Difference between revisions of "Testing for Vulnerable Remember Password and Pwd Reset (OWASP-AT-006)"
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==Gray Box Testing and Examples==
==Gray Box Testing and Examples==
This test uses only functional features of the application and HTML code that is always available to the client, the graybox testing follows the same guidelines of the previous section. The only exception is for the password encoded in the cookie, where the same gray box analysis described in the [[
This test uses only functional features of the application and HTML code that is always available to the client, the graybox testing follows the same guidelines of the previous section. The only exception is for the password encoded in the cookie, where the same gray box analysis described in the [[Session ]] chapter can be applied.
Revision as of 14:54, 3 February 2009
This article is part of the OWASP Testing Guide v3. The entire OWASP Testing Guide v3 can be downloaded here.
OWASP at the moment is working at the OWASP Testing Guide v4: you can browse the Guide here
Most web applications allow users to reset their password if they have forgotten it, usually by sending them a password reset email and/or by asking them to answer one or more "security questions." In this test, we check that this function is properly implemented and that it does not introduce any flaw in the authentication scheme. We also check whether the application allows the user to store the password in the browser ("remember password" function).
Description of the Issue
A great majority of web applications provide a way for users to recover (or reset) their password in case they have forgotten it. The exact procedure varies heavily among different applications, also depending on the required level of security, but the approach is always to use an alternate way of verifying the identity of the user. One of the simplest (and most common) approaches is to have on file the user's email address (e.g., this is obtained when the user first registers), and send the old password (or a new one) to that address. This scheme is based on the assumption that the user's email has not been compromised and that is secure enough for this goal.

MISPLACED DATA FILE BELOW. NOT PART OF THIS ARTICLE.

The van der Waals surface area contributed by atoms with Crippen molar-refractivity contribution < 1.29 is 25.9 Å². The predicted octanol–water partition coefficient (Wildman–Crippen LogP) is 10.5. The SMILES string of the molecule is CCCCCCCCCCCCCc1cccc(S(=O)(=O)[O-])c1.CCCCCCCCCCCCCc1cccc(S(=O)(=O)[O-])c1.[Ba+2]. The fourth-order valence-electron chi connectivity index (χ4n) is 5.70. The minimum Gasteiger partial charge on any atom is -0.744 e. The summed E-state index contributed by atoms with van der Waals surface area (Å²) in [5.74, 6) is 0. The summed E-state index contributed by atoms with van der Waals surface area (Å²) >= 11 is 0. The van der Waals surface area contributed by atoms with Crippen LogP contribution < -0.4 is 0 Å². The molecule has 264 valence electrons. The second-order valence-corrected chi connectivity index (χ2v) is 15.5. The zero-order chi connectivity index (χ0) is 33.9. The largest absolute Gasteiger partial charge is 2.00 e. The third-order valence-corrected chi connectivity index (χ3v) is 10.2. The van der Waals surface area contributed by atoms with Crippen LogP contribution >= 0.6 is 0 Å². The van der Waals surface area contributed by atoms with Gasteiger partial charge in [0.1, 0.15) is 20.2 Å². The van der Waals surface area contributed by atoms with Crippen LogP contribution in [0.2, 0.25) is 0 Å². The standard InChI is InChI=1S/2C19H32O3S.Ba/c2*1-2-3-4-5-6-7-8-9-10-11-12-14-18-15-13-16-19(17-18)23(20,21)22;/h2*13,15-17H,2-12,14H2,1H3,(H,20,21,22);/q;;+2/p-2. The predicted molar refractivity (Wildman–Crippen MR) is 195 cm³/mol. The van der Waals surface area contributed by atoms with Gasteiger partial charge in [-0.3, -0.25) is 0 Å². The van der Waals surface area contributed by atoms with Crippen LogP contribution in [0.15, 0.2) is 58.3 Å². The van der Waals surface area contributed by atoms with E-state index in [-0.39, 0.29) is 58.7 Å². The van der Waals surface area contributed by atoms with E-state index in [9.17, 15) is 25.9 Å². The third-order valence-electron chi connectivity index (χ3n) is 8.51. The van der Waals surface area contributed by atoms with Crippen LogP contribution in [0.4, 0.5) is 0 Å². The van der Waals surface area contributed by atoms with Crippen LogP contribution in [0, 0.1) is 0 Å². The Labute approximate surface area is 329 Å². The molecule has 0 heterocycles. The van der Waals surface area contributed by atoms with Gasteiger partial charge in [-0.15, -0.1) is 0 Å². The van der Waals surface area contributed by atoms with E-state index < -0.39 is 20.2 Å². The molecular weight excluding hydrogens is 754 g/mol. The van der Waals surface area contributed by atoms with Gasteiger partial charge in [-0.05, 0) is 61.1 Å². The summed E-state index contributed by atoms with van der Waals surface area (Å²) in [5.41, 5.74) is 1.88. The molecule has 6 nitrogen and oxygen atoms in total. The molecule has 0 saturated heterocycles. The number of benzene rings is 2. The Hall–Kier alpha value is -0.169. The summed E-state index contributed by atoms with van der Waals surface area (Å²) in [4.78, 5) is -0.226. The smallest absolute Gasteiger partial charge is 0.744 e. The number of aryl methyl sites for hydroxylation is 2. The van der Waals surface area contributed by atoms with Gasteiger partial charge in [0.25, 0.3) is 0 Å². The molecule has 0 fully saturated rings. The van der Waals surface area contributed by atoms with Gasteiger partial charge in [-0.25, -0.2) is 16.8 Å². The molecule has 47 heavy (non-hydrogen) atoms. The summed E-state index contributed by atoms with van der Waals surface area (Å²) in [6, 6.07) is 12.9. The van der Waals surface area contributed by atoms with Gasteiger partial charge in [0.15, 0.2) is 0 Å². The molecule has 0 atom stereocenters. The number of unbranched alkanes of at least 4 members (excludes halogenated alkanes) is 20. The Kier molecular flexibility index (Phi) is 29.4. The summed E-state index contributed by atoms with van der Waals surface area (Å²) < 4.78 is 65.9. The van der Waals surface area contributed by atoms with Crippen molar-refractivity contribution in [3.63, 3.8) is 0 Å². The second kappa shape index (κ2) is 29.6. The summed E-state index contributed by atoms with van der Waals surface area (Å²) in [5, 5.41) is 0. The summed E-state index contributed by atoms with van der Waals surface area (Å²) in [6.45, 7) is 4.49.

Alternatively (or in addition to that), the application could ask the user to answer one or more "secret questions", which are usually chosen by the user among a set of possible ones. The security of this scheme lies in the ability to provide a way for someone to identify themselves to the system with answers to questions that are not easily answerable via personal information lookups. As an example, a very insecure question would be “your mother’s maiden name” since that is a piece of information that an attacker could find out without much effort. An example of a better question would be “favorite grade-school teacher” since this would be a much more difficult topic to research about a person whose identity may otherwise already be stolen.
Another common feature that applications use to provide users a convenience is to cache the password locally in the browser (on the client machine) and having it 'pre-typed' in all subsequent accesses. While this feature can be perceived as extremely friendly for the average user, at the same time, it introduces a flaw, as the user account becomes easily accessible to anyone that uses the same account on the client machine.
Black Box Testing and Examples
The first step is to check whether secret questions are used. Sending the password (or a password reset link) to the user email address without first asking for a secret question means relying 100% on the security of that email address, which is not suitable if the application needs a high level of security.
On the other hand, if secret questions are used, the next step is to assess their strength.
As a first point, how many questions need to be answered before the password can be reset? The majority of applications only need the user to answer to one question, but some critical applications require the user to answer correctly to two or even more questions.
As a second step, we need to analyze the questions themselves. Often a self-reset system offers the choice of multiple questions; this is a good sign for the would-be attacker as this presents him/her with options. Ask yourself whether you could obtain answers to any or all of these questions via a simple Google search on the Internet or with a social engineering attack. As a penetration tester, here is a step-by-step walk-through of assessing a password self-reset tool: